Data from: Great tits do not compensate over time for a radio-tag-induced reduction in escape-flight performance

Mizumo Tomotani, Barbara; Muijres, Florian T.; Johnston, Bronwyn; Jeugd, Henk P. van der; Naguib, Marc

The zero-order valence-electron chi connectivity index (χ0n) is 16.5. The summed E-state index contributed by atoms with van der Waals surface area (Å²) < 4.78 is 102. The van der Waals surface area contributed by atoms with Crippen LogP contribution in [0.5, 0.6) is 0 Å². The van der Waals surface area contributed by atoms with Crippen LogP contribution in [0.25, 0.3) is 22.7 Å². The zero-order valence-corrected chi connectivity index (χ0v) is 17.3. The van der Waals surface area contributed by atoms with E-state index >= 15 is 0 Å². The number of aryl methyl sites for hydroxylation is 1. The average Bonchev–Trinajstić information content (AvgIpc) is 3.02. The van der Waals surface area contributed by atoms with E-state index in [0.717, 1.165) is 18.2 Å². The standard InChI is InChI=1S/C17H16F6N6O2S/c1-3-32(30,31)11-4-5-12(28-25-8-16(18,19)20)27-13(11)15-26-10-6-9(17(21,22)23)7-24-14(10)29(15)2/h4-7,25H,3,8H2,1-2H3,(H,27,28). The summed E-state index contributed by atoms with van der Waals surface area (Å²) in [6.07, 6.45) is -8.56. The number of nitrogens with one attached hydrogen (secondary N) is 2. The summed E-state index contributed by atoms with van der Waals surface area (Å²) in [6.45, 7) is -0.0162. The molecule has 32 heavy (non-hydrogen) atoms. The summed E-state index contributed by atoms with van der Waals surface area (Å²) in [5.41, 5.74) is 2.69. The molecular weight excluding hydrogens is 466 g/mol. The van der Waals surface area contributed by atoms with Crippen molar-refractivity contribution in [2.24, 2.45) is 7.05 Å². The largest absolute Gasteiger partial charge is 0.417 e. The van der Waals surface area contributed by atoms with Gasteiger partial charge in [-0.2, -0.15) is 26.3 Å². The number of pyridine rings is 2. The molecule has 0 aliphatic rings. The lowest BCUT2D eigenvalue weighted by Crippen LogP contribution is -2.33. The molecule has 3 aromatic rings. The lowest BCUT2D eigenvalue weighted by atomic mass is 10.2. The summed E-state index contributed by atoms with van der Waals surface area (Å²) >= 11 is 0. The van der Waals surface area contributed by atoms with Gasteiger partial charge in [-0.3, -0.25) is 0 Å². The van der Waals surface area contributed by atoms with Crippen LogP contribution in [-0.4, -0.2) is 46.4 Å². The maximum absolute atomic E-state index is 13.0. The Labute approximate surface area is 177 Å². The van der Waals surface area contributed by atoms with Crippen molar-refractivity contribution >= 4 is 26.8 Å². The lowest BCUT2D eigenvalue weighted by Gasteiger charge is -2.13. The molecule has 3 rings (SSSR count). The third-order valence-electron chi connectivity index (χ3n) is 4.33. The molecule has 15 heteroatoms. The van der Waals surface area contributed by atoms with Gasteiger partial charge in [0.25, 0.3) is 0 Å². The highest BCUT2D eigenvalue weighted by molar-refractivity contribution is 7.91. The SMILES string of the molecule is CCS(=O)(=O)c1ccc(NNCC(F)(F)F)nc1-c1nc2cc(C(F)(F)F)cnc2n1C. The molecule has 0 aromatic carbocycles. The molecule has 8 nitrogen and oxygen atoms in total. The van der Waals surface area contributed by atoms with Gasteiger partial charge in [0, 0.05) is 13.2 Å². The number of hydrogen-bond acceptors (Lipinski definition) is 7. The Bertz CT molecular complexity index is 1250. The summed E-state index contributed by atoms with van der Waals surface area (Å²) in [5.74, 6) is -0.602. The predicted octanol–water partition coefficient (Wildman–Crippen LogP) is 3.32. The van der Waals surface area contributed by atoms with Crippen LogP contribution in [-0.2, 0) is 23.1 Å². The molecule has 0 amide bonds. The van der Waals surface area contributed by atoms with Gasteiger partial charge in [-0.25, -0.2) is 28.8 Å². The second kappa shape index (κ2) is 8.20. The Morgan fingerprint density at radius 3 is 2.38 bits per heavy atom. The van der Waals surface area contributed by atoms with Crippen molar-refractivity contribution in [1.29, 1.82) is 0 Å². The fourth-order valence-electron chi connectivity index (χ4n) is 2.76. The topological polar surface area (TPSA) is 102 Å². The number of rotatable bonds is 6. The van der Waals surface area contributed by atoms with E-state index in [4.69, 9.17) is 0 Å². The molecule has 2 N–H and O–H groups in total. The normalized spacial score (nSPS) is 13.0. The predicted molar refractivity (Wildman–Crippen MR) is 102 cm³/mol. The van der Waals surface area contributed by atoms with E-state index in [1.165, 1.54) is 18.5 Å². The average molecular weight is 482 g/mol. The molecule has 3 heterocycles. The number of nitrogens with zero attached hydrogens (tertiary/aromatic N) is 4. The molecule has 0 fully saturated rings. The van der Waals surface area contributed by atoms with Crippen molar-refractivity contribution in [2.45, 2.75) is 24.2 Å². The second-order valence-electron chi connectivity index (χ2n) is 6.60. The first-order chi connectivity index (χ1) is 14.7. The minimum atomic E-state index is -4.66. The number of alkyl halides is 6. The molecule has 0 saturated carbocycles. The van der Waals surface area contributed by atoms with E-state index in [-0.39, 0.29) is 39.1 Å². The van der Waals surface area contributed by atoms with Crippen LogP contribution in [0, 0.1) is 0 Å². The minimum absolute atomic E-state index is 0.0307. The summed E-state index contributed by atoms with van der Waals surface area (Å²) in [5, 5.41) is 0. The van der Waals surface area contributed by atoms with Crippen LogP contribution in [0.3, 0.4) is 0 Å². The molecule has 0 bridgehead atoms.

The use of biologging and tracking devices is widespread in avian behavioural and ecological studies. Carrying these devices rarely has major behavioural or fitness effects in the wild, yet it may still impact animals in more subtle ways, such as during high power demanding escape manoeuvres. Here, we tested whether or not great tits (Parus major) carrying a backpack radio-tag changed their body-mass or flight behaviour over time to compensate for the detrimental effect of carrying a tag. We tested 18 great tits, randomly assigned to a control (untagged) or one of two different types of a radio-tag as used in previous studies in the wild (0.9 g or 1.2 g; ~5% or ~6–7% of body mass, respectively), and determined their upward escape-flight performance 1, 7, 14, and 28 days-after-tagging. In between experiments, birds were housed in large free-flight aviaries. For each escape-flight, we used high-speed 3D videography to determine flight paths, escape-flight-speed, wingbeat frequency and actuator-disk-loading (ratio between the bird weight and aerodynamic thrust production capacity). Tagged birds flew upwards with lower escape-flight speeds, caused by an increased actuator-disk-loading. During the 28-day period, all groups slightly increased their body mass and their in-flight wingbeat frequency. In addition, during this period all groups of birds increased their escape-flight speed, but tagged birds did so at a lower rate than untagged birds. This suggests that birds may increase their escape flight performance through skill-learning, however, tagged birds still remained slower than controls. Our findings suggest that tagging a songbird can have a prolonged effect on the performance of rapid flight manoeuvres. Given the absence of tag-effects on reproduction and survival in most songbird radio-tagging studies, tagged birds in the wild might adjust their risk-taking behaviour to avoid performing rapid flight manoeuvres.